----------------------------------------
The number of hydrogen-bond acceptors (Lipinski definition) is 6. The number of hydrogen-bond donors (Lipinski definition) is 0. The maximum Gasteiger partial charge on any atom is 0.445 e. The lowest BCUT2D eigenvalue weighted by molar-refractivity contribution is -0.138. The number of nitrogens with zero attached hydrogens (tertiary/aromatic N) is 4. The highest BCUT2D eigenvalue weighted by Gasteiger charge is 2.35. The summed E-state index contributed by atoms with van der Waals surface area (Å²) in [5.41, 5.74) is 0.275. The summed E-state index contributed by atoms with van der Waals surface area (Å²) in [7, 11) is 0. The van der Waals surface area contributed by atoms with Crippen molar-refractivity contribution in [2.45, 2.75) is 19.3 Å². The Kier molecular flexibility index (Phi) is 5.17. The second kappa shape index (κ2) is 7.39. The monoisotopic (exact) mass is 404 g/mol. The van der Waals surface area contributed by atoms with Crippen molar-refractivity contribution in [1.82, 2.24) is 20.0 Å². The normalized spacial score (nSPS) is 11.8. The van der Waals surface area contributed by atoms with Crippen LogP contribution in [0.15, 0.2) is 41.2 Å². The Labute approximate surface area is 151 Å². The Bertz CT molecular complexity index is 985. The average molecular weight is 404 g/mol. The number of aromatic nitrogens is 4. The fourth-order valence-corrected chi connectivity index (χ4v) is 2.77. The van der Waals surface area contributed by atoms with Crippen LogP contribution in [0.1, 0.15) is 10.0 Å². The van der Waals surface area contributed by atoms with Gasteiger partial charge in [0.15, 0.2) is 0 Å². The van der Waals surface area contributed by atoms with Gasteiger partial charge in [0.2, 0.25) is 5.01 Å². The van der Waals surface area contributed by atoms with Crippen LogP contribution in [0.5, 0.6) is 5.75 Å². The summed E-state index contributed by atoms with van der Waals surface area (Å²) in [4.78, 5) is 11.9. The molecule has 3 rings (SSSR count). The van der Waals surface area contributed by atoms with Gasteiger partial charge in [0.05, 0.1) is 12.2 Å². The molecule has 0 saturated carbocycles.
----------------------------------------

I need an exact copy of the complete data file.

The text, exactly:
The number of hydrogen-bond acceptors (Lipinski definition) is 6. The number of hydrogen-bond donors (Lipinski definition) is 0. The maximum Gasteiger partial charge on any atom is 0.445 e. The lowest BCUT2D eigenvalue weighted by molar-refractivity contribution is -0.138. The number of nitrogens with zero attached hydrogens (tertiary/aromatic N) is 4. The highest BCUT2D eigenvalue weighted by Gasteiger charge is 2.35. The summed E-state index contributed by atoms with van der Waals surface area (Å²) in [5.41, 5.74) is 0.275. The summed E-state index contributed by atoms with van der Waals surface area (Å²) in [7, 11) is 0. The van der Waals surface area contributed by atoms with Crippen molar-refractivity contribution in [2.45, 2.75) is 19.3 Å². The Kier molecular flexibility index (Phi) is 5.17. The second kappa shape index (κ2) is 7.39. The monoisotopic (exact) mass is 404 g/mol. The van der Waals surface area contributed by atoms with Crippen molar-refractivity contribution in [1.82, 2.24) is 20.0 Å². The normalized spacial score (nSPS) is 11.8. The van der Waals surface area contributed by atoms with Crippen LogP contribution in [0.15, 0.2) is 41.2 Å². The Labute approximate surface area is 151 Å². The Bertz CT molecular complexity index is 985. The average molecular weight is 404 g/mol. The number of aromatic nitrogens is 4. The fourth-order valence-corrected chi connectivity index (χ4v) is 2.77. The van der Waals surface area contributed by atoms with Crippen LogP contribution in [0.1, 0.15) is 10.0 Å². The van der Waals surface area contributed by atoms with Gasteiger partial charge in [0.15, 0.2) is 0 Å². The van der Waals surface area contributed by atoms with Gasteiger partial charge in [0.2, 0.25) is 5.01 Å². The van der Waals surface area contributed by atoms with Crippen LogP contribution in [0.5, 0.6) is 5.75 Å². The summed E-state index contributed by atoms with van der Waals surface area (Å²) in [4.78, 5) is 11.9. The molecule has 3 rings (SSSR count). The van der Waals surface area contributed by atoms with Gasteiger partial charge in [0.05, 0.1) is 12.2 Å². The molecule has 0 saturated carbocycles.